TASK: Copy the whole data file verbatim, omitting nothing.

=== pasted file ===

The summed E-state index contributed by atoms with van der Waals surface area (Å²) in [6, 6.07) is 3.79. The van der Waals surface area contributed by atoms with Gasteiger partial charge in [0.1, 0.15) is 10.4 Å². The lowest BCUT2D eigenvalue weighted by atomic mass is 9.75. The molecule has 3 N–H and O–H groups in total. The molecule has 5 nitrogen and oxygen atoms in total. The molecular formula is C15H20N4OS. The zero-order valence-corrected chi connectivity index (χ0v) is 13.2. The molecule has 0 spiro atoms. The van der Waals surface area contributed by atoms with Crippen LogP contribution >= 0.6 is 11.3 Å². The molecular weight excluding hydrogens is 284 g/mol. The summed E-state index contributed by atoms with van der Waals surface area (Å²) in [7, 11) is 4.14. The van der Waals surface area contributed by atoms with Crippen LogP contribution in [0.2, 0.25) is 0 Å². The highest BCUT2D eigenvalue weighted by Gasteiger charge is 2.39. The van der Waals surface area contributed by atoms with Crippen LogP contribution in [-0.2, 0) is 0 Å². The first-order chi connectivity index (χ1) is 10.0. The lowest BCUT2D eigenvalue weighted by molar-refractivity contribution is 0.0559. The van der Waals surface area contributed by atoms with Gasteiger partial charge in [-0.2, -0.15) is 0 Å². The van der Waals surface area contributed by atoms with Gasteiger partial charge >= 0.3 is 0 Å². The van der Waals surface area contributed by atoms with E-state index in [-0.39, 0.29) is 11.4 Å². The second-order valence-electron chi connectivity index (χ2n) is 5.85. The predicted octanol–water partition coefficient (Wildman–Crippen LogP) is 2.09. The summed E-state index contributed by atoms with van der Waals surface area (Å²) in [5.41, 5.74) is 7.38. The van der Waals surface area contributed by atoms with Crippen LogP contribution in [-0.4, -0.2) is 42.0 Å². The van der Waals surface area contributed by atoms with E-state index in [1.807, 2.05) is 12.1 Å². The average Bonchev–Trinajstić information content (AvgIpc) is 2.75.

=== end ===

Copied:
The summed E-state index contributed by atoms with van der Waals surface area (Å²) in [6, 6.07) is 3.79. The van der Waals surface area contributed by atoms with Gasteiger partial charge in [0.1, 0.15) is 10.4 Å². The lowest BCUT2D eigenvalue weighted by atomic mass is 9.75. The molecule has 3 N–H and O–H groups in total. The molecule has 5 nitrogen and oxygen atoms in total. The molecular formula is C15H20N4OS. The zero-order valence-corrected chi connectivity index (χ0v) is 13.2. The molecule has 0 spiro atoms. The van der Waals surface area contributed by atoms with Crippen LogP contribution >= 0.6 is 11.3 Å². The molecular weight excluding hydrogens is 284 g/mol. The summed E-state index contributed by atoms with van der Waals surface area (Å²) in [7, 11) is 4.14. The van der Waals surface area contributed by atoms with Crippen LogP contribution in [0.2, 0.25) is 0 Å². The highest BCUT2D eigenvalue weighted by Gasteiger charge is 2.39. The van der Waals surface area contributed by atoms with Crippen LogP contribution in [-0.2, 0) is 0 Å². The first-order chi connectivity index (χ1) is 10.0. The lowest BCUT2D eigenvalue weighted by molar-refractivity contribution is 0.0559. The van der Waals surface area contributed by atoms with Gasteiger partial charge in [-0.2, -0.15) is 0 Å². The van der Waals surface area contributed by atoms with Gasteiger partial charge >= 0.3 is 0 Å². The van der Waals surface area contributed by atoms with E-state index in [-0.39, 0.29) is 11.4 Å². The second-order valence-electron chi connectivity index (χ2n) is 5.85. The predicted octanol–water partition coefficient (Wildman–Crippen LogP) is 2.09. The summed E-state index contributed by atoms with van der Waals surface area (Å²) in [5.41, 5.74) is 7.38. The van der Waals surface area contributed by atoms with Crippen LogP contribution in [-0.4, -0.2) is 42.0 Å². The van der Waals surface area contributed by atoms with E-state index in [1.807, 2.05) is 12.1 Å². The average Bonchev–Trinajstić information content (AvgIpc) is 2.75.